The Student Issue |


Anupam Diwan

Here come real stars to fill the upper skies, And here on earth come emulating flies, That though they never equal stars in size, (And they were never really stars at heart) Achieve at times a very star-like start. Only, of course, they can’t sustain the part. Fireflies in the Garden

by Robert Frost

I have been working on memory for a long time, and this specific project was inspired by the poem above. When I recall glimpses of a moment, I imagine them as real, luminescent even colourful —dark and shiny, and that has been the reason for the mood I have tried to generate. My work carries the impact of my childhood and the city—the inability to ‘fit in which then draws me to sensitive, personal stories. The part of India where I come from, Chhattisgarh, is quite simple and I have always lived close to nature. I therefore find it important to document the contrast —my hometown with the urban.

Q. How has education changed your practice over time? What were your expectations of the course you were involved with?

I started as a self-trained photographer, and being part of a responsive, photo community in Nepal I was able to evolve in my practice. The greatest challenge I found was in the execution of my ideas and so I strongly felt the need for an education in photography and to be affiliated with an institution. Although the course I took was on ‘documentary’ photography, I was eager to experiment and think in non-traditional ways, which took me to working on the dreams of those who are blind. I took a photograph of two sisters who were born blind and looking at that photograph my mentor, Sarker Protick, suggested that I should focus on their relationship. It worked to the advantage of the project, and made me observe and read around the subject matter. It changed my sense of the practical possibilities for presenting the work by overcoming psychological barriers, or a limited understanding of the scope of the project.

Q. Why is photography the medium of your choice and what are the practical and theoretical challenges you have faced?

I don’t like to compare mediums, but I have spent a lot of time with the camera, working through trial and error. There is a simplicity and strength to it, the way it freezes time.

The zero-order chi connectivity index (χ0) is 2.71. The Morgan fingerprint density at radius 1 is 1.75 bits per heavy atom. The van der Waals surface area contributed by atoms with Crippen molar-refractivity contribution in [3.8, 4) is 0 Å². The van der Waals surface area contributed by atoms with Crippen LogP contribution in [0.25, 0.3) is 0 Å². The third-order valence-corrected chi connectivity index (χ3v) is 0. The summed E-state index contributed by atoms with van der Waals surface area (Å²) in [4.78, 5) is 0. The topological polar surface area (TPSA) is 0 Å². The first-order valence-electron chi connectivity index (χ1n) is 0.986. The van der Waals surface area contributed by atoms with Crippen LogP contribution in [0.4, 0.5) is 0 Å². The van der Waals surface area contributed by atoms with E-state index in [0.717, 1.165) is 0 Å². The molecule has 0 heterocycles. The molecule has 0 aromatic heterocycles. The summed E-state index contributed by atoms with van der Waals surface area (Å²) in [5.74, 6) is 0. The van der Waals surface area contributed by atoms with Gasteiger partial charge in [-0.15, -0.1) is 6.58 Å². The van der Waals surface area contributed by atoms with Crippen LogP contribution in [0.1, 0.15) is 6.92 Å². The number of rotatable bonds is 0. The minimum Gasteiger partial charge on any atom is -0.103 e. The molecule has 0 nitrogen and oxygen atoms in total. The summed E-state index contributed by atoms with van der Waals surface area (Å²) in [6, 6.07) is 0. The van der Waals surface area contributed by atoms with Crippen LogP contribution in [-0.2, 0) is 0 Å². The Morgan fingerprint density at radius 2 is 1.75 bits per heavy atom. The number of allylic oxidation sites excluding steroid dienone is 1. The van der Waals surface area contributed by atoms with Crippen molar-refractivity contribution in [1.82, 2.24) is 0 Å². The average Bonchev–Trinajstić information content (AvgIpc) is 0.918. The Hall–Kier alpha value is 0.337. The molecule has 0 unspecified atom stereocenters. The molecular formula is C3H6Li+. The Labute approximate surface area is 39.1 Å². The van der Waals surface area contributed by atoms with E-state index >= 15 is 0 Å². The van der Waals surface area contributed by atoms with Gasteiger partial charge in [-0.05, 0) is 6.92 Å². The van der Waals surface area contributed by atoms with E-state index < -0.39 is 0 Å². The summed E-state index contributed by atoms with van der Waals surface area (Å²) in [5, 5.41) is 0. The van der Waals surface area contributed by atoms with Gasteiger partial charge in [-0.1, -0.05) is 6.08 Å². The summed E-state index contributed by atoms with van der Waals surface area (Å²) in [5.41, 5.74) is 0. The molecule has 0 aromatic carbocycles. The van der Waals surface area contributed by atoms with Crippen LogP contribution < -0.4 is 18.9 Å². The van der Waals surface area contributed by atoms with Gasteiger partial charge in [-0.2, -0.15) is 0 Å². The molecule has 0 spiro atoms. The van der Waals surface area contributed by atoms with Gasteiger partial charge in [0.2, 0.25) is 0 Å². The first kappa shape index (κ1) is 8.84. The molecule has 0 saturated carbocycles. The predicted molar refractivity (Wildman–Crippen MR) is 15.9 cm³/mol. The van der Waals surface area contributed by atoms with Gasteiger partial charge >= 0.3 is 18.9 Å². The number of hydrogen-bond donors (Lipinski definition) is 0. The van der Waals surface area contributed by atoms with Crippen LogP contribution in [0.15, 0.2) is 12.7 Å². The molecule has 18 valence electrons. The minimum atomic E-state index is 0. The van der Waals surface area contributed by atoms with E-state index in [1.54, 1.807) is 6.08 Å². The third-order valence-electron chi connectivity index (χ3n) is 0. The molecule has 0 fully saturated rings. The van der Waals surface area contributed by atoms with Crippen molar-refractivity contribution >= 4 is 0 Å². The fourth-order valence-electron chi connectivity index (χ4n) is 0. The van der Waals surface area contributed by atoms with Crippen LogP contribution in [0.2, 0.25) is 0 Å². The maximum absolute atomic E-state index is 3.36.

The challenges I have encountered are mainly in terms of form. As I was working on memory, I began with the idea of making staged photographs. The result was not very good and I couldn’t reconcile the subject with the form. So, instead I started exploring spaces which would take me closer to the sensation of reliving a memory. When I was working on the series `Laxmi & Gargi’ which is on-going, about two sisters who were born bhnd, I took them out to their favourite places to photograph them. I was actually more concerned about their safety than taking images of them. It was practically difficult, and theoretically too. A representation of memory needs time to filter. How for instance would I state something about the past by making photographs oflin the present? How would a viewer know what I was trying to say? An image, for instance, of a burning plot of land when Kept alongside that of a deer whose horns are covered with aluminium foil. What could that mean? Was the deer running out of the forest to escape the fire? Content-driven questions like these made me think about the output.

Q. How do you think photography will change in the future and what will be the role of the University/Festival/Worlcshop in it?

For me, it is much more relevant to think about what causes that change. If we see how photography has shifted from film to digital, we can think about how the working practice and content has also changed. Recently, we were introduced to mobile phone photography. The shift in technology mandates that we too should be selective. However, the need to document, collect and share remains much the same, though we see issue-based and personallintimate works coming to light, as well as a lot of work on archives.

At a mixed-form level, I recently saw a work titled A Proposition for Departure by Sohrab Hura. In this work, sound is generated from and around photographs using an online synthesizer. And so, if the aural has become part of photography then I can’t imagine what the future holds —certainly something layered. And so, though photos are about information sharing, they are sensitive, fragile and delicate too. The way they are shown needs to be studied.

In this context, I was really encouraged by Photo Kathmandu’s use of public places. So, I think the future of photography is about more interactivity, expanding the viewership and using education to do so.

Q. What aspects should be included in photography courses to lend criticality?

Firstly, photography courses should adopt different formats and be more open to other mediums, giving more options to the students so that they can be selective. Short term courses for emerging professionals are much needed because one can’t start at a beginner’s level if he/she is already working with the medium for some time. These courses should include learning about multimedia, filmmaking as well as writing.

In terms of exposure, given we all have diffferent histories and backgrounds, it is important for any student to meet established artists and receive critical feedback and consolidate relationships for the future.

All images from the series Fireflies Dhaka, Bangladesh, Jan 2017 –Feb 2017 Digital

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